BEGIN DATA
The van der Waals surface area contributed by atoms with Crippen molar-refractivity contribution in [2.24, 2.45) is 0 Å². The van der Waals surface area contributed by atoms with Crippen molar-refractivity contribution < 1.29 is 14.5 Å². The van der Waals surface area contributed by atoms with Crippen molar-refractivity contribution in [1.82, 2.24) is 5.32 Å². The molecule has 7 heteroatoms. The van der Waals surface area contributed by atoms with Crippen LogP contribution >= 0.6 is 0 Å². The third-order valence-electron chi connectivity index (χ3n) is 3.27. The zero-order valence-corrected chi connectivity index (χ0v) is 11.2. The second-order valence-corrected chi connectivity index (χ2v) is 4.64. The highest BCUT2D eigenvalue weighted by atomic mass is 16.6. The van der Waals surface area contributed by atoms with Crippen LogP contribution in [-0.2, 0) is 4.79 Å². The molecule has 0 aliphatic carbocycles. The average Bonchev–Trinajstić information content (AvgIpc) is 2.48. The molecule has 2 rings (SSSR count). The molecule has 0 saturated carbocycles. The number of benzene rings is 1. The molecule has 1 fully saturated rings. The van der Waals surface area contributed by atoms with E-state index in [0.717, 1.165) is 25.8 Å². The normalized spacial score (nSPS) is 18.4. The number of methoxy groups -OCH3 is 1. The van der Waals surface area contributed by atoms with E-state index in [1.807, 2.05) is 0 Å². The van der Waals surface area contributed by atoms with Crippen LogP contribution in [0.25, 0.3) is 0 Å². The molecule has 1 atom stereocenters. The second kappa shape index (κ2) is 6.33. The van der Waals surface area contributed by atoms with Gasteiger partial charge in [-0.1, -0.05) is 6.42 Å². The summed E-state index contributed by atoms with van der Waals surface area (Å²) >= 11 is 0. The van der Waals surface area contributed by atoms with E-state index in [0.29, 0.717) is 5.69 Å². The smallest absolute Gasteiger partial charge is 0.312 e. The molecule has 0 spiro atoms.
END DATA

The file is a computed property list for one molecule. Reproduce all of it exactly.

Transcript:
The van der Waals surface area contributed by atoms with Crippen molar-refractivity contribution in [2.24, 2.45) is 0 Å². The van der Waals surface area contributed by atoms with Crippen molar-refractivity contribution < 1.29 is 14.5 Å². The van der Waals surface area contributed by atoms with Crippen molar-refractivity contribution in [1.82, 2.24) is 5.32 Å². The molecule has 7 heteroatoms. The van der Waals surface area contributed by atoms with Crippen LogP contribution >= 0.6 is 0 Å². The third-order valence-electron chi connectivity index (χ3n) is 3.27. The zero-order valence-corrected chi connectivity index (χ0v) is 11.2. The second-order valence-corrected chi connectivity index (χ2v) is 4.64. The highest BCUT2D eigenvalue weighted by atomic mass is 16.6. The van der Waals surface area contributed by atoms with Crippen LogP contribution in [-0.2, 0) is 4.79 Å². The molecule has 0 aliphatic carbocycles. The average Bonchev–Trinajstić information content (AvgIpc) is 2.48. The molecule has 2 rings (SSSR count). The molecule has 0 saturated carbocycles. The number of benzene rings is 1. The molecule has 1 fully saturated rings. The van der Waals surface area contributed by atoms with E-state index in [0.717, 1.165) is 25.8 Å². The normalized spacial score (nSPS) is 18.4. The number of methoxy groups -OCH3 is 1. The van der Waals surface area contributed by atoms with E-state index in [1.807, 2.05) is 0 Å². The van der Waals surface area contributed by atoms with Crippen LogP contribution in [0.25, 0.3) is 0 Å². The molecule has 1 atom stereocenters. The second kappa shape index (κ2) is 6.33. The van der Waals surface area contributed by atoms with Gasteiger partial charge in [-0.1, -0.05) is 6.42 Å². The summed E-state index contributed by atoms with van der Waals surface area (Å²) >= 11 is 0. The van der Waals surface area contributed by atoms with E-state index in [0.29, 0.717) is 5.69 Å². The smallest absolute Gasteiger partial charge is 0.312 e. The molecule has 0 spiro atoms.